Think about how you actually plan to use this book. A true field guide will be easy to carry, or pack in a backpack. If you don’t tend to carry much, some are pocket-sized. It should be lightweight, and not too large if you’ll bring it with you in the field. An easy-to-carry book that is still large enough to read will be no bigger than about 5 by 8 inches. Larger guides will be better suited for home use, and they may be your preferred guide if you take photos and want to identify them once back home.
You will find the most common cover material for butterfly field guides is paper or vinyl. Hardback and leather are also available.
Paper covers are going to be your least expensive and most common option. The paper cover will make your field guide lightweight, but it can get torn with heavy use. It will also not stand up well under wet conditions. If you choose paper, make sure it is laminated and offers a UV rating.
Hardback covers are made from a rigid paper material. They are more expensive than paperback covers, and will provide more protection for the pages of your guide. The disadvantage is they are heavier and could break down more easily if you plan to throw it in your backpack. Get a hardback cover if you are primarily planning to use it inside the house as a reference guide after your excursion.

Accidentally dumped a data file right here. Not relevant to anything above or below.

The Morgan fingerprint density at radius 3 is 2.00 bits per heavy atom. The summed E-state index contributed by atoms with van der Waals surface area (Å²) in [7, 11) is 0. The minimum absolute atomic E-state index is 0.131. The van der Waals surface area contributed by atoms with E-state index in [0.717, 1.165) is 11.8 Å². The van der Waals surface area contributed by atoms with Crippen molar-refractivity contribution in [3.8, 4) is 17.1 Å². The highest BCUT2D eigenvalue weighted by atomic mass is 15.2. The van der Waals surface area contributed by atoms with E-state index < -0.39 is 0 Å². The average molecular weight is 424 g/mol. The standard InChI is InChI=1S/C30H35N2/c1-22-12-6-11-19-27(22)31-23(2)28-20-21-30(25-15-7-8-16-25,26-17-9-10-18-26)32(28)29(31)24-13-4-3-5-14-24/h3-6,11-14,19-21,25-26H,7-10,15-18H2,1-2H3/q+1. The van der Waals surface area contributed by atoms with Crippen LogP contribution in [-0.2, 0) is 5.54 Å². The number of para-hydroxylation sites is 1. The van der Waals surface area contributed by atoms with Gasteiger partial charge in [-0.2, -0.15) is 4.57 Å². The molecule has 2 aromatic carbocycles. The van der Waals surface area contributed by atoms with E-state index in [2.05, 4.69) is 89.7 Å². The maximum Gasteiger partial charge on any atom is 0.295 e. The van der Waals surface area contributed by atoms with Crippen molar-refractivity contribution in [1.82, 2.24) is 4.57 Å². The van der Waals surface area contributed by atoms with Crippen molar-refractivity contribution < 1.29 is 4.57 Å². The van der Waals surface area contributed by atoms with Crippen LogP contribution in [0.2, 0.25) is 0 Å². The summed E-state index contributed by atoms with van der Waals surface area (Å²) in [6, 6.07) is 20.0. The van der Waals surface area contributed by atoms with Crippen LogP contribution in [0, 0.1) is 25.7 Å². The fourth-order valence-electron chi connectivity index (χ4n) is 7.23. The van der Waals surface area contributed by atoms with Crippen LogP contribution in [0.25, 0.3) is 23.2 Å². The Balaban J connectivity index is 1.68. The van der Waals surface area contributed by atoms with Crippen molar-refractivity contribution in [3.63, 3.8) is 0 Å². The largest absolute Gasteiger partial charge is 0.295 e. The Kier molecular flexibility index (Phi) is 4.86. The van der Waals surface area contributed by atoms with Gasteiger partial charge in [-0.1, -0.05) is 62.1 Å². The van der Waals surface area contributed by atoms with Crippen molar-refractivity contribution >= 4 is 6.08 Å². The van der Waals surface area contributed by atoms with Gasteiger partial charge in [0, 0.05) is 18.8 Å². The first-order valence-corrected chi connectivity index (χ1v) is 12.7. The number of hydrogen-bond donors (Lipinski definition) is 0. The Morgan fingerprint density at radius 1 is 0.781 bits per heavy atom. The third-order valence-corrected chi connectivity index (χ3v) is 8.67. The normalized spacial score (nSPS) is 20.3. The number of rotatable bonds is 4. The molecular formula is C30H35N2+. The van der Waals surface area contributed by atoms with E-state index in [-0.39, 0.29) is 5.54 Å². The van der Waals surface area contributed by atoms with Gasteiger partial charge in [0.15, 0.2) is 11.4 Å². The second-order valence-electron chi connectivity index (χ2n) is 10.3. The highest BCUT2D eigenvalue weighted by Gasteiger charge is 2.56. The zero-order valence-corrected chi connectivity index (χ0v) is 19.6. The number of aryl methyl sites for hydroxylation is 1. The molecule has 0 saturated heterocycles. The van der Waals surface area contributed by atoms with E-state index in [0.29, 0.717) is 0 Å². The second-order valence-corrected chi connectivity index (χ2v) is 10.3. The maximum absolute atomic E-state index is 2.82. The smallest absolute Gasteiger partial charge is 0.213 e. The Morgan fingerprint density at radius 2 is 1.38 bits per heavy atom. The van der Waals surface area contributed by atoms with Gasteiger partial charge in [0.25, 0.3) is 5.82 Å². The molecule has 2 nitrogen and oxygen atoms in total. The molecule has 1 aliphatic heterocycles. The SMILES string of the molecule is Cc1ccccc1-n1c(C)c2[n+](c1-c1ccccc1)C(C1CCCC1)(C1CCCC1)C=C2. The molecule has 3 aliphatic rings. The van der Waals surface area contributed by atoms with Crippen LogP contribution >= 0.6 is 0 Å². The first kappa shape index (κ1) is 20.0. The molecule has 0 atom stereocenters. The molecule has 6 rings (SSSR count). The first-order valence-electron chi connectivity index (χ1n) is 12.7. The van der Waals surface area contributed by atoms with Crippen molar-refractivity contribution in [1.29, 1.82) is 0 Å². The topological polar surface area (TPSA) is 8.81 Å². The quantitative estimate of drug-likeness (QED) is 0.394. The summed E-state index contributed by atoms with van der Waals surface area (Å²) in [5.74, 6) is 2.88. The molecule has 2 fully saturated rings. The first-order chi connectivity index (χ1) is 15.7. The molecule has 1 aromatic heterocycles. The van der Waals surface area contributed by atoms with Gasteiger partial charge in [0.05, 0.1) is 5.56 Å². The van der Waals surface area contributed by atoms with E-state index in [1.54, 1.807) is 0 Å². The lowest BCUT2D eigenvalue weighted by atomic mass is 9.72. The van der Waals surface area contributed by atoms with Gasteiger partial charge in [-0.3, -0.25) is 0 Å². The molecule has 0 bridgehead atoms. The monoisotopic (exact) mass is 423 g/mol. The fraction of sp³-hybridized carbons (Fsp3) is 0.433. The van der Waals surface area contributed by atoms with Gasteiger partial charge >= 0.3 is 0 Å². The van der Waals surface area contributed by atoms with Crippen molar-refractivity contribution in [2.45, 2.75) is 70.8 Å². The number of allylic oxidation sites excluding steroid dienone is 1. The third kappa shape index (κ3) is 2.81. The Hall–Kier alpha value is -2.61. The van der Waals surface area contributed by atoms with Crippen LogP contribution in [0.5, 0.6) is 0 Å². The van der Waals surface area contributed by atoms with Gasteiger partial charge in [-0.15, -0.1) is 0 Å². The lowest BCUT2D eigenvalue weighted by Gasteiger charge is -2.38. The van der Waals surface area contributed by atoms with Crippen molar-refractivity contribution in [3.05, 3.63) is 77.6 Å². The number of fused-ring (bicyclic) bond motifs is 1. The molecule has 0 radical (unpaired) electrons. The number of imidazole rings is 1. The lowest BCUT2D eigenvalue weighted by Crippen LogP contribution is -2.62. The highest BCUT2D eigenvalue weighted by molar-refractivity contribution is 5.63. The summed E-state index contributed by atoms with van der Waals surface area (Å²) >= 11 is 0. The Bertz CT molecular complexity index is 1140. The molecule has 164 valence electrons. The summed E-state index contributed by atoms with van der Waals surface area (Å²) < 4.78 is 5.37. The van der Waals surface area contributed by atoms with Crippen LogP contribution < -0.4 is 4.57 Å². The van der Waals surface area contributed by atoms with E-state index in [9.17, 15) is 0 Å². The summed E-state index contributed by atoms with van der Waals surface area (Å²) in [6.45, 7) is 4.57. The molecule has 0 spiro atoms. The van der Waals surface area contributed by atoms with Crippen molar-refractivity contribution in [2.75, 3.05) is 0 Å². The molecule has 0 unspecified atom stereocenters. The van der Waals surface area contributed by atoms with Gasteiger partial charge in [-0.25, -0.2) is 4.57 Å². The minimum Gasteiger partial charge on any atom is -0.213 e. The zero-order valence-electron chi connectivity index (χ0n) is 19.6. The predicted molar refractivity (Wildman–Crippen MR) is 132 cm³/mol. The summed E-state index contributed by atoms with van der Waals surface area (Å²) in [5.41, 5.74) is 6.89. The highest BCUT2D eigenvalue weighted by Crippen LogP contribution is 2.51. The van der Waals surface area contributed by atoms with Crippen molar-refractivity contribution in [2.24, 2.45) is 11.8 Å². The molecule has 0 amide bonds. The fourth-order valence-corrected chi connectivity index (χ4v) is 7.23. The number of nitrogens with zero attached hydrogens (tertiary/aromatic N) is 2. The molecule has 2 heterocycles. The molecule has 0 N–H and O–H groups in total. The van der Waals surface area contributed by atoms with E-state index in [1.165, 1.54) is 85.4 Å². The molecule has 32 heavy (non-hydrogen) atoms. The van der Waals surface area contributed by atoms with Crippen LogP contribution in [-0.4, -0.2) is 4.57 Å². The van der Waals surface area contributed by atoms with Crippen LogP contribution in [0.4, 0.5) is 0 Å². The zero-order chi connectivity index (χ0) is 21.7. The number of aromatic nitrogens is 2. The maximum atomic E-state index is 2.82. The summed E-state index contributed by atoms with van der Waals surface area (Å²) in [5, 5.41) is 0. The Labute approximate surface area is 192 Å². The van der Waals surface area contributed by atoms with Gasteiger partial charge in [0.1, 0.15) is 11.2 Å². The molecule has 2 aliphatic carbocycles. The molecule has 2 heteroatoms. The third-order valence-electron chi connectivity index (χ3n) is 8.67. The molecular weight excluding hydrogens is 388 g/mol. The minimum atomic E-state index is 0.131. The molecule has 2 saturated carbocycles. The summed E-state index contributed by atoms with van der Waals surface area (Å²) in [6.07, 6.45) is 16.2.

Vinyl covers are a good weather-resistant choice. If you plan to take your guide into the field with you or keep it in your car for park excursions, a vinyl cover is a good choice. It can take a beating and will cost about the same as a hardback guide. If you want to keep it on your shelf, it won’t match your other books as well, so it will be easy to spot.
Leather, while rare to find, is a traditional form of binding and can last a long time. If you are looking for a gift field guide for an experienced butterfly lover, a leather-bound book is a classic and nice choice. It will provide a sturdy cover that will also be weather resistant. Plus, newer books are usually faux leather, keeping the cost down and making them vegan-friendly.
A field guide could come either glue bound or spiral bound.
Glue bound guides are like a normal book binding, which works well, but can break down over time with heavy use.
The least expensive butterfly guides will start at about $5. These will often be created for children. They may also be some kind of foldable guide that is easy to carry with you, but will only cover the most common species you are likely to encounter in your region.
For $10 to $15 you should be able to buy a comprehensive guide that is easy for a beginner to use, but provides enough information to interest the experienced butterfly watcher. You may also be able to find a specialty guide, like one that includes gardening tips for attracting butterflies.
Between $15 to $40 you will be able to purchase a guide appropriate for the most experienced watcher. These guides will be very detailed and may be true field guides covering all the species in a particular area.